Newest Reviews
Boss Level
My Heart Can't Beat Unless You Tell It To
Edge of the World
Treasure City
Shiva Baby
Flowers of Shanghai
War and Peace
Merrily We Go to Hell
Ellie & Abbie (& Ellie's Dead Aunt)
Amusement Park, The
Hands of Orlac, The
Death has Blue Eyes
Kala Azar
After Love
Earwig and the Witch
Zebra Girl
Skull: The Mask
Bank Job
Drunk Bus
State Funeral
Army of the Dead
Dinner in America
Death Will Come and Shall Have Your Eyes
Newest Articles
That Ol' Black Magic: Encounter of the Spooky Kind on Blu-ray
She's Evil! She's Brilliant! Basic Instinct on Blu-ray
Hong Kong Dreamin': World of Wong Kar Wai on Blu-ray
Buckle Your Swash: The Devil-Ship Pirates on Blu-ray
Way of the Exploding Fist: One Armed Boxer on Blu-ray
A Lot of Growing Up to Do: Fast Times at Ridgemont High on Blu-ray
Oh My Godard: Masculin Feminin on Blu-ray
Let Us Play: Play for Today Volume 2 on Blu-ray
Before The Matrix, There was Johnny Mnemonic: on Digital
More Than Mad Science: Karloff at Columbia on Blu-ray
Indian Summer: The Darjeeling Limited on Blu-ray
3 from 1950s Hollyweird: Dr. T, Mankind and Plan 9
Meiko Kaji's Girl Gangs: Stray Cat Rock on Arrow
Having a Wild Weekend: Catch Us If You Can on Blu-ray
The Drifters: Star Lucie Bourdeu Interview
Meiko Kaji Behind Bars: Female Prisoner Scorpion on Arrow
The Horror of the Soviets: Viy on Blu-ray
Network Double Bills: Tarka the Otter and The Belstone Fox
Network Double Bills: All Night Long and Ballad in Blue
Chew Him Up and Spit Him Out: Romeo is Bleeding on Blu-ray
British Body Snatchers: They Came from Beyond Space on Blu-ray
Bzzzt: Pulse on Blu-ray
The Tombs Will Be Their Cities: Demons and Demons 2 on Arrow
Somebody Killed Her Husband: Charade on Blu-ray
Network Double Bills: Maroc 7 and Invasion
  Widow Couderc, The Country Strife
Year: 1971
Director: Pierre Granier-Deferre
Stars: Alain Delon, Simone Signoret, Ottavia Piccolo, Jean Tissier, Monique Chaumette, Boby Lapointe, Pierre Collet
Genre: Drama, Thriller, RomanceBuy from Amazon
Rating:  7 (from 1 vote)
Review: In the summer of 1934, a young man named Jean (Alain Delon) arrives in the French countryside and takes a job as a farmhand working for formidable widow, Yvette Couderc (Simone Signoret). Madame Couderc shares the farmhouse with her elderly, grumpy and deaf brother-in-law Henri (Jean Tessier), which proves the root of her feud with his scheming daughter Françoise (Monique Chaumette), who is eager to seize back what she sees as her rightful property. Gradually a warm friendship and casual romance blossoms between Jean and the older woman, which endures even after she discovers he is an escaped criminal, yearning desperately after a better life. However, Jean also takes a sexual interest in Françoise’s pretty daughter, Félicie (Ottavia Piccolo), who already has a baby son but trysts with the handsome stranger. Irked by these turn of events, Henri and Françoise visit the police…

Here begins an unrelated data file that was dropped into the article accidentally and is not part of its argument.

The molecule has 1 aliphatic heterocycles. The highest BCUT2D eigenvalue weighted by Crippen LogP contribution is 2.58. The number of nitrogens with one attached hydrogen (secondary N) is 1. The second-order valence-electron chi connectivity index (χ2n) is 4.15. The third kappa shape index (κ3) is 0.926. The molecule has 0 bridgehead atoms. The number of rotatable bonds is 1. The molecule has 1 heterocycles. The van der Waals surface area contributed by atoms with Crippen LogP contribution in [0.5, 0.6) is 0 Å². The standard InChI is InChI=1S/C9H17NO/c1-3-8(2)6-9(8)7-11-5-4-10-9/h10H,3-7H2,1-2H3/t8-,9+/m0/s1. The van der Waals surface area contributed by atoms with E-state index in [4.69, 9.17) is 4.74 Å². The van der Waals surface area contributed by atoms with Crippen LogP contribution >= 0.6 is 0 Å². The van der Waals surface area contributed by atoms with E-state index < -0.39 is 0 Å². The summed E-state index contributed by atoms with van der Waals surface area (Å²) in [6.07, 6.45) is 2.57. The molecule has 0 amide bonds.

Adapted from a novel by Georges Simenon, The Widow Couderc takes a largely grim view of French country life. Crucially, the tragic events unfold at a time when fascism was on the rise across Europe. Veteran director/co-screenwriter Pierre Granier-Deferre draws none-too-subtle allusions between the petty-mindedness, greed and betrayal displayed by the peasantry and the societal rift that ensued during the Nazi occupation, suggesting perhaps that such negative traits were always there and merely exploited by the Germans.

Granier-Deferre depicts a wholly exploitative society: as a young woman, Madame Couderc was raped by her elderly employer, made pregnant by his son, and now tends house and sexually services her aging brother-in-law. She latches onto Jean as her potential salvation, but with the odds stacked against them by self-righteous hypocrites like Henri (a self-pitying and despicable sort who feigns deaf when it suits him), there is no way out. It’s certainly an incisive story, even poetic at times, yet excessively fatalistic and something of a one-note tragedy when set beside the likes of Jean de Florette (1985).

Largely a slow-burning drama, with the bulk observing two taciturn characters circling each other, teasing out details of their pasts, the film gains much from its seasoned stars. Fresh off his biggest box-office hit, Borsalino (1970), Alain Delon excels as the stoic, yet almost childishly vulnerable Jean, who craves both the maternal warmth of the widow and the sexual satisfaction and promise of a better life offered by the nymph-like Félicie. Unlike Hollywood, French cinema allows its female stars to mature gracefully onscreen and offers strong roles, and so it is with Simone Signoret. One of the great style icons of French cinema - and the first to win an Oscar, for Room at the Top (1959) - Signoret matured into a formidable actress gracing screens well into the early Eighties. She brings great depth and poignancy to her role here. A great advocate for liberal causes, one wonders how she got on with the notoriously right-wing Delon, with whom she subsequently re-teamed in Les Granges brulées (1973).

Click here for the trailer

Reviewer: Andrew Pragasam


This review has been viewed 3089 time(s).

As a member you could Rate this film

Review Comments (0)

Untitled 1

Forgotten your details? Enter email address in Username box and click Reminder. Your details will be emailed to you.

Latest Poll
Which star probably has psychic powers?
Laurence Fishburne
Nicolas Cage
Anya Taylor-Joy
Patrick Stewart
Sissy Spacek
Michelle Yeoh
Aubrey Plaza
Tom Cruise
Beatrice Dalle
Michael Ironside

Recent Visitors
Graeme Clark
Darren Jones
Enoch Sneed
  Desbris M
Andrew Pragasam
  Paul Tuersley
  Chris Garbutt
  Sdfadf Rtfgsdf


Last Updated: